We look forward to seeing your drawings, photos and hearing your thoughts on names.

Thank you for taking part.

Jo A

 

 

 

 

Read More

Foster Carer Profile – Plymouth Parent & Child, Sibling & Respite Fostering

First names, ages and location –
Debbie (57) & Chris (70). We live in Plymouth.

Current / previous jobs –
Chris is one of the directors of a local publishing company but also supports Debbie as the main foster carer.

How did you get into fostering?
We had for a number of years acted as a host family for foreign students and apprentice footballers from the local football league team. This gave us valuable experience in not only sharing our home, but also dealing with young people of many different nationalities and cultures.

Why did you do it at first?
After discussion with our four birth children we felt we had a large, happy home that we could share with other young people, offering them a safe place to live in a family setting.

How long have you been fostering?
12 years

Have you only worked with the Fostering Foundation, if no how have FF compared with other IFAs / the Local Authority?
We have only worked with FF, but are aware from other foster carers who are with LA or other agencies, that we get five star support.

Please tell us what working with FF has been like? 
We’ve have been incredibly well supported throughout our time with Fostering Foundation and genuinely feel that we are part of a big family and that we all pull together in the best interests of the children in our care.

What has been the most challenging things about fostering?
Not being able to make a difference as quickly as we would have liked. Dealing with teenage issues such as sexual exploitation, self harming and mental wellbeing.

What has been the most rewarding things about fostering?
Seeing young people overcome their often traumatic backgrounds to gain confidence and achieve their full potential.

What type of fostering placements have you provided?
Placements for Parent’s with their children, teenage boys and teenage girls, together with a number of emergency respite placements for other carers.

Please tell us about some of your experiences. 
We have looked after many children including siblings and individual children on both a long term and short term basis – until they were 18 and beyond. Also children who have successfully returned to live with their family all of which – have been very rewarding. We have worked alongside schools to support young people who have missed out on education, in one situation enabling a young person to go on to an apprenticeship. We have cared for a young person with very complex needs who needed to move on to more specialist facilities, but he remains very important to us and we remain in regular contact.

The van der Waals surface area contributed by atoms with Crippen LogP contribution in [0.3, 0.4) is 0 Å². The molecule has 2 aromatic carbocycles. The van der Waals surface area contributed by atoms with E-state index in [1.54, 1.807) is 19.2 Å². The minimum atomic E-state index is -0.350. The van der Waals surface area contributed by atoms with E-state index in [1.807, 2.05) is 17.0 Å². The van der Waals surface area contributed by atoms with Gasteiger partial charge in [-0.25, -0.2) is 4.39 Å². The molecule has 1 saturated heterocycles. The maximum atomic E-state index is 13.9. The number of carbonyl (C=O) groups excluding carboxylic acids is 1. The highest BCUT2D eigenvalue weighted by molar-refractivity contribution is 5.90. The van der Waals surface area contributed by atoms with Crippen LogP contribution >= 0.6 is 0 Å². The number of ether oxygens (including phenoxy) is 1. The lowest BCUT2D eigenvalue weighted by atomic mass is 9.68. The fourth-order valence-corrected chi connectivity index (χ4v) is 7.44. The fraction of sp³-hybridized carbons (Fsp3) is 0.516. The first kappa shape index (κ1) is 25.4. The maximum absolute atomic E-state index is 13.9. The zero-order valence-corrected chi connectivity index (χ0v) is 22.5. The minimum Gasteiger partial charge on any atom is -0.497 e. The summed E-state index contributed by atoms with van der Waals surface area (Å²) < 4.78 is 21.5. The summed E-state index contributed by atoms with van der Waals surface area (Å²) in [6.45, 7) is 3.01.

What would you say to anyone thinking of fostering?
It is at times challenging, but incredibly rewarding in terms of the impact that it has on the lives of young people. With the right support from an agency such as Fostering Foundation being a foster carer is being part of a real team effort.

 

 

 

 

 

Read More

My Story – My Life as a Foster Carer

My wife and I were approved to become foster carers and to work within The Fostering Foundation in October 2008. There is no doubt that my life changed for the better! I had previously worked for 27 years in various offices in typical 9 – 5 jobs, it was time to try something different….

About a year later, we were introduced to 2 brothers aged 7 and 8 who were in need of a new start in Devon, an opportunity to break away from their previous life in another area of the country where they had lived with their birth family and then taken into foster care.

We agreed that the time was right for me to give up my office job and to become a full-time foster carer to the boys. I was 46 years old and on a steep learning curve as I do not have any birth children.